Jul 24, 2017

Poll: Just as many Americans want Trump impeached as don't

Carolyn Kaster / AP

It's been six months since President Trump took office, and America is already considering impeachment prospects. From a USA Today and iMediaEthics survey of 1,330 Americans over three days last week:

  • 42% of Americans wants Congress to impeach Donald Trump, while 42% do not.
  • There are as many Americans who would be upset if Trump is impeached as those who would be upset if he was not impeached (34%).
  • Only 27% of those surveyed thought that Trump would serve a full term.

Why it matters: While President Trump is certainly not the first president to face a growing population of Americans who want him impeached, it's uncommon to be this unpopular this early in a presidency.

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The weirdest NBA draft ever

Table: Axios Visuals

The 2020 NBA draft was already shaping up to be the weirdest draft in years, and now that the coronavirus pandemic has disrupted the sports world, it could be the weirdest draft ever.

Why it matters: While most drafts have a clear hierarchy by the time April rolls around, this draft does not. There's no reliable No. 1 pick, almost every top-10 prospect has a glaring weakness and the global sports hiatus has shrouded the whole class in mystery.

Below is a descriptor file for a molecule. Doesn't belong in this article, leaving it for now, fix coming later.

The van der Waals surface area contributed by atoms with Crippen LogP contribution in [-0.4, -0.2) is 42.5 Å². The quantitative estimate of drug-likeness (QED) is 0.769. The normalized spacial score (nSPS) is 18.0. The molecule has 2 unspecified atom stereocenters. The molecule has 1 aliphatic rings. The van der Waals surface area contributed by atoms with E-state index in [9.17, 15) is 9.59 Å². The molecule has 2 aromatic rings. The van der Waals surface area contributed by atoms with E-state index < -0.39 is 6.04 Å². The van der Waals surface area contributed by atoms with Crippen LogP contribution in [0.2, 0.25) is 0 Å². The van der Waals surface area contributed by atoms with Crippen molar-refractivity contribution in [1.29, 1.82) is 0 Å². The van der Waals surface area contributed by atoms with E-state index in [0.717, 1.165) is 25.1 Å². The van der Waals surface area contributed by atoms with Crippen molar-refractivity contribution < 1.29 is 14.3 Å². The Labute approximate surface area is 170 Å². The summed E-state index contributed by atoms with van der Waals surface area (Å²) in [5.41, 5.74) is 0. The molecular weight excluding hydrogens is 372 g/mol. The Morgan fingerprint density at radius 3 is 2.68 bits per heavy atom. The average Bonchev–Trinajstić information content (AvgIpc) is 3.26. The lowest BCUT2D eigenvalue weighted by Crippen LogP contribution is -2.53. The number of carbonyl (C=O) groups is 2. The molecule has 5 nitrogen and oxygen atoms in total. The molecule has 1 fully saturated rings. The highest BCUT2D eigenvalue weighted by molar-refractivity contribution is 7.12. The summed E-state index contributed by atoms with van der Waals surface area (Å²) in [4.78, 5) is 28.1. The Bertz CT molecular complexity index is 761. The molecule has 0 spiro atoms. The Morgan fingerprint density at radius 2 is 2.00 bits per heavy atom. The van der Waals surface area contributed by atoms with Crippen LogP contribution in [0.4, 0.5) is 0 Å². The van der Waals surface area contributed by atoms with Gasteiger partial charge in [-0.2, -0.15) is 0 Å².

Jobless claims spike to another weekly record amid coronavirus crisis

A sign in Livingston, Mont. Photo: William Campbell/Corbis via Getty Images

6.6 million people filed for unemployment last week, a staggering number that eclipses the record set just days ago amid the coronavirus pandemic, according to government data released Thursday.

Why it matters: Efforts to contain the outbreak are continuing to create a jobs crisis, causing the sharpest spikes in unemployment filings in American history.

Debt crisis awaits in emerging markets

Illustration: Eniola Odetunde/Axios

Many of the world's poor and developing countries could begin defaulting on their bonds in the coming weeks as the coronavirus outbreak has led to massive outflows from emerging market assets and real-world dollars being yanked from their coffers.

Why it matters: The wave of defaults is unlikely to be contained to EM assets and could exacerbate the global credit crisis forming in the world's debt markets.